CHARLOTTE, N.C. – Two Americans, one black and one white, apply for similar mortgage loans. They have similar incomes, similar credit scores. They intend to make similar down payments.

They would seem to be candidates for similar interest rates. But a national study released Wednesday concludes the black borrower is more likely to be charged a high rate.

A Hispanic borrower also was more likely than a comparable white to pay a high rate, the study found.

Consumer groups said the study by the Center for Responsible Lending offered the clearest evidence to date that minorities can face widespread discrimination when they shop for mortgage loans.

Lending trade groups said the study does not replicate the way lenders make decisions. They said race is not a factor in lending decisions, and that minorities are more likely to pay high rates because of economic disparities.

Advocates renewed calls for increased federal regulation of the mortgage industry.

“African Americans and Latinos are paying a premium for home loans because of the color of their skin,” said Hilary Shelton, director of the NAACP’s Washington bureau.

The study by CRL, a Durham, N.C., nonprofit that critiques the lending industry, is the latest effort to explain a new fact: Data released by lenders for the first time last year show minorities are more likely to pay high rates for mortgage loans.

Such loans require borrowers to pay tens of thousands of dollars in additional interest while building less equity. Borrowers fail to repay these loans far more often, losing their homes and ruining their credit. Foreclosures also damage neighborhoods.

The Charlotte Observer reported in August that African Americans who borrowed from 25 of the nation’s largest lenders were four times more likely than whites to pay high rates. Even blacks with incomes above $100,000 a year were charged high rates more often than whites with incomes below $40,000, the report found.

Lenders say a borrower’s income is only one factor in lending decisions. Other important factors include the proposed down payment and the borrower’s credit history. Federal regulators did not require the release of that information, citing privacy concerns. While lenders said the information would help explain the disparities, they have not released it voluntarily.

So CRL bought an industry database containing credit scores, down payments and other financial information on about 177,000 loans made by subprime lenders in 2004. It combined that database with the information about income and race lenders had already released.

The center’s researchers reached a simple conclusion.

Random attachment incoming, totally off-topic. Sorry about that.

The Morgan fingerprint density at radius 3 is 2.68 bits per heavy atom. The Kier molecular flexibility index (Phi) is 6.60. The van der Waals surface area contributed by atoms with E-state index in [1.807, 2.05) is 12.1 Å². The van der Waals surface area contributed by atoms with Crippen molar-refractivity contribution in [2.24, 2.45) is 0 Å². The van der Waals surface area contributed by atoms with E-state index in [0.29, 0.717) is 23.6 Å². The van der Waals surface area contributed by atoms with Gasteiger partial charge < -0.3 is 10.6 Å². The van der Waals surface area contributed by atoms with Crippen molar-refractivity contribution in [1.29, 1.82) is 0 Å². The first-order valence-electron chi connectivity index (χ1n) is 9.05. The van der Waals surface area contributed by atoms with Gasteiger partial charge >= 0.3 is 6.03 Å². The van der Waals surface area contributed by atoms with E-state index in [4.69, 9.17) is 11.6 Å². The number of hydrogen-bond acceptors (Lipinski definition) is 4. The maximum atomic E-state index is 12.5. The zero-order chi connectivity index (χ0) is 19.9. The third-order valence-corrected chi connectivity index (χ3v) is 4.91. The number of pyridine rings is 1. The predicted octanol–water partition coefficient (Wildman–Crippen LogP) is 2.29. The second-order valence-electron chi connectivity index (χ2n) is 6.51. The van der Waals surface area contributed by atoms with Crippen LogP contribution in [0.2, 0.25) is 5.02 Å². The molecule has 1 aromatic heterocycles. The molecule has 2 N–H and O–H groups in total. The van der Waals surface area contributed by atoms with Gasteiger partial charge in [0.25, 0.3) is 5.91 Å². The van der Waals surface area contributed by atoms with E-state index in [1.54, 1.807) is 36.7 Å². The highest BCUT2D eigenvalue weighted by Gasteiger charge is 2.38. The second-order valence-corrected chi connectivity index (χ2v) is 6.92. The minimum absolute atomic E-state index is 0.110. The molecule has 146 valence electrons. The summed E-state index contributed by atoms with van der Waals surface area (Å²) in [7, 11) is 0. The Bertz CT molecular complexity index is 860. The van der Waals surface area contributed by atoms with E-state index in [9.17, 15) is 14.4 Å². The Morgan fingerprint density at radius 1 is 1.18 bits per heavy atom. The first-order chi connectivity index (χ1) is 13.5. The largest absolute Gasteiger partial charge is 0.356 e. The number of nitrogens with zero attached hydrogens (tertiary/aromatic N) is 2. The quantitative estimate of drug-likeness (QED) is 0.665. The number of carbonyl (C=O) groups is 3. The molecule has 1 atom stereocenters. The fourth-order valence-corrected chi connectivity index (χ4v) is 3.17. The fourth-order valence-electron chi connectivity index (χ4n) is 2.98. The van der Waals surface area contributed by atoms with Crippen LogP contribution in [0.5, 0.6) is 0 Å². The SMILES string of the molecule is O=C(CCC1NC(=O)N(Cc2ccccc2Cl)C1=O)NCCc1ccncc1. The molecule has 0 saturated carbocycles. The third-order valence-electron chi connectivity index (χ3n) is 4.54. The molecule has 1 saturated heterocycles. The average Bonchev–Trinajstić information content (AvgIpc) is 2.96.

“The industry explanation was wrong,” said Debbie Bocian of CRL, the lead author. Controlling for all of those factors, blacks were still 29 percent more likely to pay a high interest rate on a fixed-rate home purchase loan.

CRL said there were two possible explanations. Individual loan sellers may be charging higher rates to their black customers. Or black customers may be steered to loan sellers that specialize in higher rates.


The Observer series found that several of the nation’s largest mortgage lenders now operate two businesses, one that makes market-rate loans and one that makes high-rate loans. The high-rate arm often makes most of the company’s loans to black borrowers. Lenders say they are simply meeting demand.

A number of lenders now promise that people who apply for a loan will receive the best rate the company offers, even if they apply at the store that specializes in high-rate loans. Advocates want to extend this practice, called objective pricing.

The CRL study also urges the federal government to require lenders to disclose additional information so their performance can be watched. And it asks the government to regulate more tightly the sale of loans by mortgage brokers. There is growing evidence that pricing disparities can result from giving brokers the power to adjust pricing to increase their own compensation.

Doug Duncan of the Mortgage Bankers Association said he was still reviewing the study. But he said CRL’s data still did not include all of the factors used by lenders, such as a borrower’s total debts, making the study’s conclusions incomplete. He also questioned the ability of any national study to prove discrimination, which would require an analysis of specific lenders.

The Federal Reserve Board said last fall it had identified about 200 lenders, using the new data, whose records showed possible discrimination. Regulators said they would look more closely at those lenders, but have since declined to comment.

(c) 2006, The Charlotte Observer (Charlotte, N.C.).

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Distributed by Knight Ridder/Tribune Information Services.

AP-NY-06-01-06 1644EDT

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